Fernandez has been with the department more than 18 years, a sergeant for six years and ran the DUI unit for more than four years. He said he would “most definitely” have acted differently had he known.

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Castor removed Fernandez from the DUI unit, decentralized the unit to provide oversight and appointed a team to review open cases made by Fernandez and another officer involved in Campbell’s arrest. Castor said Fernandez showed “bad judgment” by not removing himself from a case involving a friend. She has withheld disciplinary action pending an FBI investigation into possible civil rights violations.

Maki Haberfeld, who chairs the Police Science Department at John Jay College of Criminal Justice in New York, said Fernandez’ actions were, at minimum, unprofessional.

“It’s always a very bad idea when personal relations somehow translate into police action and performance,” he said. “This is the last thing that should be happening. People should not be calling police officers to do them a favor just because they’re friends with them.”

While professional courtesies and favors may be the norm in other jobs, the stakes are too high, given the powers accorded police, Haberfeld said. “It just has tremendous implications,” she said. “When I hear somebody’s calling a police officer to do them a favor, this is the reddest of the red lights.”

Haberfeld agreed with McElroy that the department’s integrity policy directly applies to the Fernandez situation. “This officer used his police authority to resolve a matter for a friend instead of bringing the information to his supervisor — direct violation of their policy and hence should have been disciplined.”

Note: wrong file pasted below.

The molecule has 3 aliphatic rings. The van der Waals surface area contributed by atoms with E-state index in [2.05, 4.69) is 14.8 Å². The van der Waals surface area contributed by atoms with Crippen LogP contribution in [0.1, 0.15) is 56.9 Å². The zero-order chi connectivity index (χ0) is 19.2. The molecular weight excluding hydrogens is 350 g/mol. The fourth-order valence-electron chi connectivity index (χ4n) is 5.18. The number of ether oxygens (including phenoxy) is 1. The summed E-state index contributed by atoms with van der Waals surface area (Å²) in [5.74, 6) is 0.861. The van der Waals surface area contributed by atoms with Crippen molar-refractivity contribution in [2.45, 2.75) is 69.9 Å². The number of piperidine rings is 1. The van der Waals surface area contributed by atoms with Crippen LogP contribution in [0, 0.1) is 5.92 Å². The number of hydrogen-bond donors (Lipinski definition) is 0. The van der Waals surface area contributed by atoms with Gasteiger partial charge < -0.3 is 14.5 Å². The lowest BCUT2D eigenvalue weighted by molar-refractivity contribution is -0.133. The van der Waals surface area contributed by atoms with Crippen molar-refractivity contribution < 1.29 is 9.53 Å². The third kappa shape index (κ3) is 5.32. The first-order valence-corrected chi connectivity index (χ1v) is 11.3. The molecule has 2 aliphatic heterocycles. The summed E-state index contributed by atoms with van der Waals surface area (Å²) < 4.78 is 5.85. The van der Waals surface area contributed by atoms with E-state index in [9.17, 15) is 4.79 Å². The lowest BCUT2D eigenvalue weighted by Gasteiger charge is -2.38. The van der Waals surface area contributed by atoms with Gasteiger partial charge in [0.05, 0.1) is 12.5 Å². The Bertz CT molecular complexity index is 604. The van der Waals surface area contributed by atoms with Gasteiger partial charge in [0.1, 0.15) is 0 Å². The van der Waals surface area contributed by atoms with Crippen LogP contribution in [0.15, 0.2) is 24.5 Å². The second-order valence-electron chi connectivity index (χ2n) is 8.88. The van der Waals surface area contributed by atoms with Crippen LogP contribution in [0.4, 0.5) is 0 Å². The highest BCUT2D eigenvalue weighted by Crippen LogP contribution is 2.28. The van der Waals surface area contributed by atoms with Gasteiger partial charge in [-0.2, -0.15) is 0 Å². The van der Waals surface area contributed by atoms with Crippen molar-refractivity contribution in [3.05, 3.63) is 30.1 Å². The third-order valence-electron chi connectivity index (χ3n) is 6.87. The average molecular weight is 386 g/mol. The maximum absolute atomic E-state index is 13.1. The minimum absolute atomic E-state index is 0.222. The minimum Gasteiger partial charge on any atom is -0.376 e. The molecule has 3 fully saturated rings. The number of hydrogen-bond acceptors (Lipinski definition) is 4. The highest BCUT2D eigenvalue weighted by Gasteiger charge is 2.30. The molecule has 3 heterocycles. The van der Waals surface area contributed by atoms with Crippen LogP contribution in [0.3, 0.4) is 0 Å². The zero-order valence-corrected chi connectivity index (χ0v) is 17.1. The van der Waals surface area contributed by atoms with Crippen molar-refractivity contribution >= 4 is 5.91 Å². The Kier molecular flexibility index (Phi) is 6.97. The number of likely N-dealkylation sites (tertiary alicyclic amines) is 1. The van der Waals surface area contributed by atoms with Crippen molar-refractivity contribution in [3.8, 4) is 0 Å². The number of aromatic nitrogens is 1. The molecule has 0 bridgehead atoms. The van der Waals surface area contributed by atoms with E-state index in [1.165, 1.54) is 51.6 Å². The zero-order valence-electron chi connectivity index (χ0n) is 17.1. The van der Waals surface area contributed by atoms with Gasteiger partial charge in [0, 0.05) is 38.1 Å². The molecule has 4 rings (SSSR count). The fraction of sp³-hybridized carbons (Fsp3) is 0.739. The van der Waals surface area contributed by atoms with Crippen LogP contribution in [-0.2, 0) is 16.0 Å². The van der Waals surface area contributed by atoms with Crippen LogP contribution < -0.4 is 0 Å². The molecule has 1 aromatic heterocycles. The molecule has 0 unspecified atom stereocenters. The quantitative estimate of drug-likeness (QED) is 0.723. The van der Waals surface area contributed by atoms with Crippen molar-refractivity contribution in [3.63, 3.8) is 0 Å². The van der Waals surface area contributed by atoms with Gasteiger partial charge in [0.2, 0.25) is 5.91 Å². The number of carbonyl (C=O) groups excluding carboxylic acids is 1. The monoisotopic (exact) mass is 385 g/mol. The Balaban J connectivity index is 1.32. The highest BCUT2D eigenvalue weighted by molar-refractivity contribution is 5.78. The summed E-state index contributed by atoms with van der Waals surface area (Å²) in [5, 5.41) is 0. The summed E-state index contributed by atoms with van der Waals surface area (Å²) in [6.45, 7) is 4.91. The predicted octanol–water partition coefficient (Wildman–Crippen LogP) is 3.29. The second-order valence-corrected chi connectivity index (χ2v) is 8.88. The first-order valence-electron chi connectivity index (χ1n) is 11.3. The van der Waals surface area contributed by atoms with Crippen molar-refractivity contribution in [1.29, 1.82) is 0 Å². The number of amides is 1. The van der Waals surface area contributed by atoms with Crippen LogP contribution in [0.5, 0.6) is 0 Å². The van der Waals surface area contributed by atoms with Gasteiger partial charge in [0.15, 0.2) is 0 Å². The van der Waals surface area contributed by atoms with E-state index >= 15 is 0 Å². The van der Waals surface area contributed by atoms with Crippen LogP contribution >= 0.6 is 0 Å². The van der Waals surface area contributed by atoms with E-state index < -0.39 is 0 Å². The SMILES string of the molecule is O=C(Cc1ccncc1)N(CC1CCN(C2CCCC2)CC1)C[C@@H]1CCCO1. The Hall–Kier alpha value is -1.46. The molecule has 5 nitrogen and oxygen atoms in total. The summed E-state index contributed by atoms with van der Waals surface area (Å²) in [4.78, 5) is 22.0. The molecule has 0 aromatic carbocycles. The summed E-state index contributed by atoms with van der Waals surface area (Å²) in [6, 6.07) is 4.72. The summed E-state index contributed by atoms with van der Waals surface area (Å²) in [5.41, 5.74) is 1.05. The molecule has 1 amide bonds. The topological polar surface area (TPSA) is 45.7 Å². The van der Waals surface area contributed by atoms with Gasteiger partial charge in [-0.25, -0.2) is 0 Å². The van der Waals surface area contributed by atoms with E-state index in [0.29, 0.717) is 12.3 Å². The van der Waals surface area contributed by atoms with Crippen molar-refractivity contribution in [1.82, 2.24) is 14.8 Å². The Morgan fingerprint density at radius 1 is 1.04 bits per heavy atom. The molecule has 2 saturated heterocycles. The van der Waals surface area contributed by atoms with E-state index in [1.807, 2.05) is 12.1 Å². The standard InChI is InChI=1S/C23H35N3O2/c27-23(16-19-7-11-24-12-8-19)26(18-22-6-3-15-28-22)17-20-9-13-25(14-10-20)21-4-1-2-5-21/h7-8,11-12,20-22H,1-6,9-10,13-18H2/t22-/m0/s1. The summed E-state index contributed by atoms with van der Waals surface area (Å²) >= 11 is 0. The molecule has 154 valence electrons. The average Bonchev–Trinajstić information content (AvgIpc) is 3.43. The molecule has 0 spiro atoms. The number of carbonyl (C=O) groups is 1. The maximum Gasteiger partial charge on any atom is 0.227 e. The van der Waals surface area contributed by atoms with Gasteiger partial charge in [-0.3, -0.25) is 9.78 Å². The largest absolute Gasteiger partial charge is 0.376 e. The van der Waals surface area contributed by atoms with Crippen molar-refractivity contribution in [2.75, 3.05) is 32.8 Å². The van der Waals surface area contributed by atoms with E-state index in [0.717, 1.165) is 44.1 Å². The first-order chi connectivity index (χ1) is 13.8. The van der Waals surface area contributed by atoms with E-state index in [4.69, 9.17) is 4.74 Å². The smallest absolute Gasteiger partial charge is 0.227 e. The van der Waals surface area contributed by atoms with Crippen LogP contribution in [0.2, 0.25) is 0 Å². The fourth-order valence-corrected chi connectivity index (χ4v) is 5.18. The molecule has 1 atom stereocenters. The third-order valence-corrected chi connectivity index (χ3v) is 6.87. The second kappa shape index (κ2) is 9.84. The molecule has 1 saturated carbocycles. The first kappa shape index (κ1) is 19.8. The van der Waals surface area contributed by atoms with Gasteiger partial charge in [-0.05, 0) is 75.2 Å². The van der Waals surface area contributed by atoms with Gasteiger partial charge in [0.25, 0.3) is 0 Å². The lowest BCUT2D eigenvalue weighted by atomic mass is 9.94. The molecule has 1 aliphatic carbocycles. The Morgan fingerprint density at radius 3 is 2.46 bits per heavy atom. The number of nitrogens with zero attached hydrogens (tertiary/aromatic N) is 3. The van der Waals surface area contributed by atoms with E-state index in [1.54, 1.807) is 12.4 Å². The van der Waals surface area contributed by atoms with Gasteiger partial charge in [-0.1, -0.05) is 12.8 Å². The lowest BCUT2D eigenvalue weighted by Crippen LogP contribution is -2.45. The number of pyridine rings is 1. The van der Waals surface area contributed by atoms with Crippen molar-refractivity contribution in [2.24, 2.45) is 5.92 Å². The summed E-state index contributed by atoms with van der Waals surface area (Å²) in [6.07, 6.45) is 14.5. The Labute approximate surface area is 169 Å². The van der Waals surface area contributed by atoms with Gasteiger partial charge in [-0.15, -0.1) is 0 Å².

She was skeptical of his claim that he was merely acting on information rather than helping a friend. “Of course he is saying this, but would he wait for somebody for three hours just because that somebody might be charged with DUI? I don’t think so.”

Another professor, James Ruiz at Penn State, who is a retired New Orleans Police officer, said police usually are encouraged to develop confidential informants. “However, I have never heard of a practicing attorney, or anyone for that matter, acting as a CI for a DUI task force. CIs are used for investigations of serious matters such as violent or drug crime. Even at that, police officers are cautioned to be very skeptical of CIs in that they might be informing on their competition or for some other personal reason such as a grudge.”

Haberfeld said many departments have a simple rule that needs to be clearly conveyed to the rank and file, who understand and endorse it: “You don’t take police action based on information that was conveyed to you by your personal friends or family members. You just remove yourself and notify your supervisor because there’s a potential conflict of interest here.”